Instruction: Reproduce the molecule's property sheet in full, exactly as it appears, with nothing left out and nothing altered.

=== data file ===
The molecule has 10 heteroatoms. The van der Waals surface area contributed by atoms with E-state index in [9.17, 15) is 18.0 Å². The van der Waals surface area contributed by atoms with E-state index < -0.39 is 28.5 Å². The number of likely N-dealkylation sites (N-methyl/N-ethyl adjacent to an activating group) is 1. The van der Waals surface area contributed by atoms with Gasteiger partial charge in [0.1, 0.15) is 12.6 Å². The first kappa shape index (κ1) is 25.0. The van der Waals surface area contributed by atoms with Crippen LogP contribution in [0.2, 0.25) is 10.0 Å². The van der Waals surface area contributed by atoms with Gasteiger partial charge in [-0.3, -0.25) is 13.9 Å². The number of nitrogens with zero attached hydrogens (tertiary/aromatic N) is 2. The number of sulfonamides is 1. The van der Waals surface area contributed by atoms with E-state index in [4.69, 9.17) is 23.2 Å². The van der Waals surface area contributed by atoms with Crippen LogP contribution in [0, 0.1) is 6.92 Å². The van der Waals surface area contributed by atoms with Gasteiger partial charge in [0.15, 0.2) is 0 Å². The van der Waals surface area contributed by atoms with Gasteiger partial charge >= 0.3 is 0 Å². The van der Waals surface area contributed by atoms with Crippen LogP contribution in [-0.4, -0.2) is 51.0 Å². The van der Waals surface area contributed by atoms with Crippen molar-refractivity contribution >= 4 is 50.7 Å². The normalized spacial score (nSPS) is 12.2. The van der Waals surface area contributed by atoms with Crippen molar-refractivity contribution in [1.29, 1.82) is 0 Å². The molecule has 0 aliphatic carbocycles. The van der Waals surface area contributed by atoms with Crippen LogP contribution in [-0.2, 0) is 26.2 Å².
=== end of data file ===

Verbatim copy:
The molecule has 10 heteroatoms. The van der Waals surface area contributed by atoms with E-state index in [9.17, 15) is 18.0 Å². The van der Waals surface area contributed by atoms with E-state index < -0.39 is 28.5 Å². The number of likely N-dealkylation sites (N-methyl/N-ethyl adjacent to an activating group) is 1. The van der Waals surface area contributed by atoms with Gasteiger partial charge in [0.1, 0.15) is 12.6 Å². The first kappa shape index (κ1) is 25.0. The van der Waals surface area contributed by atoms with Crippen LogP contribution in [0.2, 0.25) is 10.0 Å². The van der Waals surface area contributed by atoms with Gasteiger partial charge in [-0.3, -0.25) is 13.9 Å². The number of nitrogens with zero attached hydrogens (tertiary/aromatic N) is 2. The number of sulfonamides is 1. The van der Waals surface area contributed by atoms with E-state index in [4.69, 9.17) is 23.2 Å². The van der Waals surface area contributed by atoms with Crippen LogP contribution in [0, 0.1) is 6.92 Å². The van der Waals surface area contributed by atoms with Gasteiger partial charge in [0.15, 0.2) is 0 Å². The van der Waals surface area contributed by atoms with Gasteiger partial charge >= 0.3 is 0 Å². The van der Waals surface area contributed by atoms with Crippen LogP contribution in [-0.4, -0.2) is 51.0 Å². The van der Waals surface area contributed by atoms with Crippen molar-refractivity contribution >= 4 is 50.7 Å². The normalized spacial score (nSPS) is 12.2. The van der Waals surface area contributed by atoms with Crippen molar-refractivity contribution in [1.29, 1.82) is 0 Å². The molecule has 0 aliphatic carbocycles. The van der Waals surface area contributed by atoms with Crippen LogP contribution in [-0.2, 0) is 26.2 Å².